RA: No, that's what I was going to say. It worked out really great. They liked Iggy enough, and things were really rocking, and since he got back with us, his visibility was raised a lot. So they did a one-off. It's just a one-off deal, separate from his contract. He still owes them another record, I think. He might have re-upped, actually. He didn't say anything, and it's none of my business, but they got a new CEO at his label, and it looks like things are picking up at Virgin. They just merged with Capitol and everyone's really excited. We met everyone at South By Southwest, and everyone's real geeked on the record. So I told him, "Okay, if you can get off Virgin, let's do this right now. Let's do a Christmas record."
WW: A Christmas record?
RA: Yeah, a Christmas record. I've always wanted to do a Christmas record. It was mostly a joke, but I wish we could have done it. You know, just take the standard Christmas songs and rock them out or dirge them out or whatever. I still want to do that, man. I've always wanted to do a Christmas record that was drug out of the closet every year: The Stooges Christmas. That's what we were batting around to give Virgin as their last thing. I know there was some interest from several record companies that were excited about maybe picking us up. And I think that's another reason why Rick Rubin sort of fizzled out. He wanted us on his label, and if he was going to do us, he wants more out of it. Not just the heaps of money he gets for producing it, he wants something bigger. But it worked well that we didn't use him. I never expected after Coachella -- I thought that was it. But once we went out and Iggy saw the response and how much fun it was, it just snowballed, and it's getting better all the time.
WW: Did you go in thinking, "I've got to write songs in the Stooges' style"?
RA: Exactly. We started writing songs. I'd given Iggy my past records and CDs I'd worked on. The songs were still my style, but they were maybe tailored to the specific singer's abilities. And he said, "Now, remember, I know you can play all types of different music, but they should still be kind of Stooges-esque." And I was like, "No problem," because when I'm with those guys, it is what it is. It's the Stooges. The magic that happens when we get together. And when we were doing the songs, we actually have a country song, a country-and-western type song that was one of the 42 things. Of course, we didn't choose it, but just being us and being together, we never worried about it. People would say, "Aren't you worried about trying to capture Fun House." It didn't sell that well. It took years for it to even start moving, but now it's a classic record. So I never thought about the idea that people would say, "Aren't you worried that if it's not like Fun House, people won't like it?" But no, I wasn't. We didn't worry about. Just let it take its natural course and just go about our business. And that's what we did. Otherwise, you're going to think yourself into a hole. You're going to take away from the excitement. You're not going to have fun if you're worrying. And that's what I told Iggy. When we went into the studio, I wanted it to be fun. It would've been a pressure cooker with Rick Rubin, probably. But with Steve Albini, it was fun. There was laughter. He thought I meant partying, and I was like, "No, it's not partying." Just having fun. No one has any beers, of course no one takes any drugs. I didn't even smoke cigarettes when we were recording. I waited until I got back to the hotel to have my cigarette and martini when I was done for the day.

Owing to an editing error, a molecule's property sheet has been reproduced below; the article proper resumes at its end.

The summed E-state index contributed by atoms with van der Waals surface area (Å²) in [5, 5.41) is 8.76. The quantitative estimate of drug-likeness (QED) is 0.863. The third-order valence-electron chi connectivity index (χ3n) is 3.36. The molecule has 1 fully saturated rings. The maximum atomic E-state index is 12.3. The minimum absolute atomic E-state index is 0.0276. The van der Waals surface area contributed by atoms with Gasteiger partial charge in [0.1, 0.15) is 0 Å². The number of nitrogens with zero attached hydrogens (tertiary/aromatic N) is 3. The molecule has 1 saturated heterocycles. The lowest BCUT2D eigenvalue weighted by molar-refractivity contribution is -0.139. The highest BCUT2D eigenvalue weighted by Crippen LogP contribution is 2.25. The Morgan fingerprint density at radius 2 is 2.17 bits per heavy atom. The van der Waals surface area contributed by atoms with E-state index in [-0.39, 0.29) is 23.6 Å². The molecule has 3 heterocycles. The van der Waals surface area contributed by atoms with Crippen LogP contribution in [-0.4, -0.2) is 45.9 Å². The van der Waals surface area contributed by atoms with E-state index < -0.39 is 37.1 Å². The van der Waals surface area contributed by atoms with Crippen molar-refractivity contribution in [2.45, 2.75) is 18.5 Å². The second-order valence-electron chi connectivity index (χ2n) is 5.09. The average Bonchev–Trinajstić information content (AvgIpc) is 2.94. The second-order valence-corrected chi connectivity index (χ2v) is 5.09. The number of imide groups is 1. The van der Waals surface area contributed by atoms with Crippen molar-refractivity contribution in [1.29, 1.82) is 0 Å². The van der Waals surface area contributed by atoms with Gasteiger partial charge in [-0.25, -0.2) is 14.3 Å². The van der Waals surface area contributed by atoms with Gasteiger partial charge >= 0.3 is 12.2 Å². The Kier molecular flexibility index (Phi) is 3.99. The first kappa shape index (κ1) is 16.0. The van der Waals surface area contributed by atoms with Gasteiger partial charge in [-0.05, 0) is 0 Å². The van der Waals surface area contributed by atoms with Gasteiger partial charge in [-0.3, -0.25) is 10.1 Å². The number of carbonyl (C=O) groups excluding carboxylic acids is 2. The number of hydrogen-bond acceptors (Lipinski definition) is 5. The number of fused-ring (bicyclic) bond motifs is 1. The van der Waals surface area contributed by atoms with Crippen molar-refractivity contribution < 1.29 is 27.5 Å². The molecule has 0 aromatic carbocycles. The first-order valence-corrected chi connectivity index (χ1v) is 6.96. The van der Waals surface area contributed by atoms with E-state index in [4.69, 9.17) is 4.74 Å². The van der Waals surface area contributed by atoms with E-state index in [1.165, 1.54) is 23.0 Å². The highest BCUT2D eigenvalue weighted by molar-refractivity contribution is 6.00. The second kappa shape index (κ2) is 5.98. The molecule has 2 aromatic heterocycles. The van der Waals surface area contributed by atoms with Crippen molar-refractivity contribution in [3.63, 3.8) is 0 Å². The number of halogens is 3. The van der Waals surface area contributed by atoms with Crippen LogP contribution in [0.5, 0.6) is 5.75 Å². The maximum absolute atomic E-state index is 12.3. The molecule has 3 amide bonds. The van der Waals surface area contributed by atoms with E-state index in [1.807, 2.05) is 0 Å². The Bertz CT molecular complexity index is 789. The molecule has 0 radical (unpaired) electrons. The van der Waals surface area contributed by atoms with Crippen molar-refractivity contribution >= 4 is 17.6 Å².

WW: Did you do that because Iggy was afraid he'd get started down the wrong path again?
RA: No, it was more for me. I didn't want anything to alter how I felt. I felt good, I felt anchored. I just liked the way I felt. I was like, I'm not even going to smoke in the session -- and I didn't really smoke that much anymore. But it was fun, and it worked out. The whole process was great.
WW: What mix of people have been coming to your shows?
RA: It's all different. Even the booking agent from New York, she was at South By Southwest. She hadn't seen us since Jones Beach, which was a couple, three years ago, and she said the same thing: "There's all age groups, from teenagers." There were even a couple of kids there, even. Teenagers to people older than us. Here's something that really sets it properly for me. I was in Glasgow, Scotland -- I was there with J Mascis, but I was there to play Stooges songs. And I was in the club, the sound check's finished, and I see this guy who was probably in his early sixties or something, and a teenager. He comes up and he goes [Asheton imitates a Scottish brogue], "I'm 64 years old and me nephews sixteen, and we're both Stooges fans." And I was like, "Wow!" It was really cool. It made me feel really amazing. Teary, almost, even. And they were arguing over the best Stooges song. He was like, "My favorite song is 'Dirt.'" And now we're getting from thirteen to seventy, I think. We haven't played many shows in the States over the course of the past three and a half, four years -- maybe four or five. In Europe, the audiences are amazing. Europe has always loved Iggy. Iggy would do the United States, but his real fame and fortune when he was solo was in Europe. He says that's his bread and butter. "Most of my music sales come from Europe, my touring money comes from Europe." He kept the torch alive all those years, and we'd go to Europe and it was like, the audiences were incredible.
WW: Are you all traveling together?
RA: There's a bus, but we're flying. The band's flying with the tour manager. Everybody else is bussing it. I'm going to take the bus from Boston to New York and from New York to Philly, just to ride on the bus. I hate buses, to tell you the truth. The rest of the time, we're flying. The crew, Mike Watt, Steve Mackay, they're bussing it, and we're going with the tour manager. The tour manager and the three Stooges.
WW: Do you see the band continuing beyond this tour?
RA: Oh yeah. It's already been mentioned. I didn't see it, but people told me in the press, Iggy wants to go through and not take a break or make another record until 2008. We're going to finish it up this year, go into next year. We've got a lot of songs. I can write songs now; they just fly right out of me. And we're enjoying it. Musicians can go forever. Unless you want to stop, and no one wants to stop. I mean, Elvin Jones played a show the day before he died. And I bought records to see Alice Coltrane, they were $125 apiece. I had to play unexpectedly, so I didn't get to go. And she died a month after she played here. And B.B. King is still rocking, and Johnny Cash made a video the week before he died or something. So everybody just keeps going, and we're having a really good time. And I know Iggy's having a really good time, because he's getting a great response from the audience, as we are.